Serious Robuck

May 26th, 2011
8:56 pm

Last Man, go to bed. You’re tired. Really, really tired. You’re missing O’Reilly.

Taxpayer

May 26th, 2011
9:19 pm

Olens has just established that he knows little of the law ! Sounds like most parents who send their kids to private schools just like Sam did ! How about charters having same state BOE rules, regulations and measurements ? Where is Sammy on that ?

Jennifer

May 26th, 2011
10:02 pm

You big talkers here should learn a little something about charter schools before you start spouting off things like “if they want a private education – they should pay for it” stuff. These charters have more rigorous standards than traditional public schools and are held accountable for review — and charter nullification. And who says just because the kids are getting a good education that equals a private school education. Maybe God forbid – a different environment – more hours- principals that know how to motivate kids are models that more traditional schools should be considering. But now, we will never know because independent charters will never be approved in local districts. The only charters that will be proven now are ones that line adults pockets – for profit, third party and district run charters.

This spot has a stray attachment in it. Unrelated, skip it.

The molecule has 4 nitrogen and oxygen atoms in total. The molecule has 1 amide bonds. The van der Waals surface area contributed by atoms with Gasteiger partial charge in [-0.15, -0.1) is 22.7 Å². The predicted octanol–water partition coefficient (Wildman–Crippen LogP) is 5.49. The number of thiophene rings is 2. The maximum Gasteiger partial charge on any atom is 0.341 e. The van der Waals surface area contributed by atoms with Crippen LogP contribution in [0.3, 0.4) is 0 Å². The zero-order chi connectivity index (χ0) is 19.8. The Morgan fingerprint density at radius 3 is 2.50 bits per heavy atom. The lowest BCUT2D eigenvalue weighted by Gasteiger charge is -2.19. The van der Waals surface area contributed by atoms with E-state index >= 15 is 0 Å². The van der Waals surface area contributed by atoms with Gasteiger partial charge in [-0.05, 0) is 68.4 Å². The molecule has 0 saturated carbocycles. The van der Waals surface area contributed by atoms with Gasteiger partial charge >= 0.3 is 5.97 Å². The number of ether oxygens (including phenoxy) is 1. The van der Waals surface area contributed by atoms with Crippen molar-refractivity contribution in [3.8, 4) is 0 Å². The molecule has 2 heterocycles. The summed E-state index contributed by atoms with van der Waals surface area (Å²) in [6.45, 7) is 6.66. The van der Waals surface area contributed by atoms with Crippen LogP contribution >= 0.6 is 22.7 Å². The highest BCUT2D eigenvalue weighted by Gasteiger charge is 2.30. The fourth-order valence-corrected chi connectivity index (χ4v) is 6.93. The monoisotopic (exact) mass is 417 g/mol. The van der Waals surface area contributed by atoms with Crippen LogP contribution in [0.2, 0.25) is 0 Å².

Jimmy carter

May 26th, 2011
10:16 pm

Does no one care about all tax money given to the private corporations that run these charter schools? No tax money should go for private businesses.

td

May 26th, 2011
10:25 pm

Charter schools are not the answer and all the Republicans are doing is to not face the reality of the true causes of poor schools. All one has to do is to take a look at what are the differences in a public schools like Brookwood (in Gwinn), Walton (In East Cobb) or private schools like Marist and Lovett and the poorest preforming schools in Dekalb, Atlanta or south Ga? Let me give you a hint it is not money because there are some outstanding students in some of these schools that learn and go onto the best colleges in the country and excel.